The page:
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Re-writing Australia’s history of forced adoption

A long-awaited Senate Committee report will tomorrow reveal whether the Commonwealth’s policies and practices played a role in coercing young, unwed Australian women to give up their newborn babies for…

The victims of forced adoption want an apology from the Commonwealth government. Nikkirk

A long-awaited Senate Committee report will tomorrow reveal whether the Commonwealth’s policies and practices played a role in coercing young, unwed Australian women to give up their newborn babies for adoption.

The practice, known more recently as forced adoption, was reportedly common in Australia between the 1950s and 1980s, with authorities failing to gain free and informed consent from thousands of young, unwed mothers before their newborns were removed.

The Senate Inquiry received hundreds of submissions, including many personal accounts of coercion, trauma and ongoing mental health problems associated with forced adoption.

Long and painful history

Legally, adoption was a confidential, irrevocable process where “unwanted” babies were placed predominantly with childless couples, relieving the state of the burden of their care. Close to 200,000 children have been adopted since the first Australian legislation facilitating adoption was enacted in 1896.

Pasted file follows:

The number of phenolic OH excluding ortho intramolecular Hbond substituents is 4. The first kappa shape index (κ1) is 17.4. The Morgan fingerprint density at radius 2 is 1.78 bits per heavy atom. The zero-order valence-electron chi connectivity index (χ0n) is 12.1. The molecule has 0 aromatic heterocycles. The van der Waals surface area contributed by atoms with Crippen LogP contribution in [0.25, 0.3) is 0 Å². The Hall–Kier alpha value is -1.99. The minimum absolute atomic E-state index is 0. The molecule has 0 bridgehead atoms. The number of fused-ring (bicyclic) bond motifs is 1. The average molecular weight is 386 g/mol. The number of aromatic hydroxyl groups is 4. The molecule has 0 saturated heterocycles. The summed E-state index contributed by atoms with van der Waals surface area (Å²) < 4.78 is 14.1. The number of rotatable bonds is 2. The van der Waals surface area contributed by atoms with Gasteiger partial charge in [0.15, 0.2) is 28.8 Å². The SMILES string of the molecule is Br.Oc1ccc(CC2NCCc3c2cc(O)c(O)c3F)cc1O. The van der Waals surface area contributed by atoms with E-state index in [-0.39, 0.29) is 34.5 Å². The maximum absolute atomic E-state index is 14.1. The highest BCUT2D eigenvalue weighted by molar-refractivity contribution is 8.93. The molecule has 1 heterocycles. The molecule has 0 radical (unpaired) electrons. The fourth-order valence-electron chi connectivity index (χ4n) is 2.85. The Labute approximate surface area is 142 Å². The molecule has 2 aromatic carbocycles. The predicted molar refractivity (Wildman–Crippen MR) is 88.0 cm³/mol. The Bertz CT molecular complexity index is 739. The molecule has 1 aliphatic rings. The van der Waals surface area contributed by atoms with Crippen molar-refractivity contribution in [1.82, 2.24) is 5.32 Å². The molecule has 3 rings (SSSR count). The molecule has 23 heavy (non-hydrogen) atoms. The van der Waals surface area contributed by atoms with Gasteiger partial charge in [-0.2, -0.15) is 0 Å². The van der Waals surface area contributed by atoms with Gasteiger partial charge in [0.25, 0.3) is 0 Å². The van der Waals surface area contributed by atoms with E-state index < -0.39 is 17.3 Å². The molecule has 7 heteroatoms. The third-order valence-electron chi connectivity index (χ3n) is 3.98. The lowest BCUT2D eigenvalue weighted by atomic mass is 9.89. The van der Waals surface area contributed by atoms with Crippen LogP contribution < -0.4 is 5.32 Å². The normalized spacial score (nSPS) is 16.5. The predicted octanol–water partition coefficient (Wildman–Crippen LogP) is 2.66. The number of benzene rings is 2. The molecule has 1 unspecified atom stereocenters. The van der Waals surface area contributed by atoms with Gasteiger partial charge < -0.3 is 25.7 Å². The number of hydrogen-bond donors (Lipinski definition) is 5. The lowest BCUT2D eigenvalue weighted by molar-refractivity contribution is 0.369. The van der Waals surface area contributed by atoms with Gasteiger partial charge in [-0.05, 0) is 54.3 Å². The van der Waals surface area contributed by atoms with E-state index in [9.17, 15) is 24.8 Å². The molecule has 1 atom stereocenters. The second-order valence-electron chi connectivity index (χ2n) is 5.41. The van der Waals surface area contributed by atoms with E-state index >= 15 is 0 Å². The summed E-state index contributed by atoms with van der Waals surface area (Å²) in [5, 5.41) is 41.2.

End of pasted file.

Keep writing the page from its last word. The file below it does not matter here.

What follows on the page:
By mid-20th century, adoption was increasingly seen as western society’s answer to several emerging social problems – illegitimate children, single motherhood and infertility.

From the 1950s, babies of unmarried women were labelled illegitimate and, as such, the women were deemed “unfit” to mother. These young women could best serve society and themselves, they were told, if they relinquished their child for adoption. Then they could “get on” with their lives.

It seems that religious and welfare bodies agreed that the solution to illegitimate babies was adoption by a married woman who was “fit” to mother. From the 1950s to the 1970s, these organisations established homes across Australian to support and protect young, single pregnant women. But many of these women now have revealed the suffering they experienced at the hands of these institutions.

In many cases, the signed legal paperwork appears to show the birth mother’s consent for adoption. However, it’s common for women whose children were lost to them through closed adoptions between the 1940s and 1980s to recount traumatic stories of immense emotional pressure and coercion to sign.

Birth mothers were silenced when it came to speaking out about their hidden pregnancies, their treatment during the birth – which was frightening and traumatic – and their grief after losing their child. Their pain was seen as punishment for their immorality because of falling pregnant.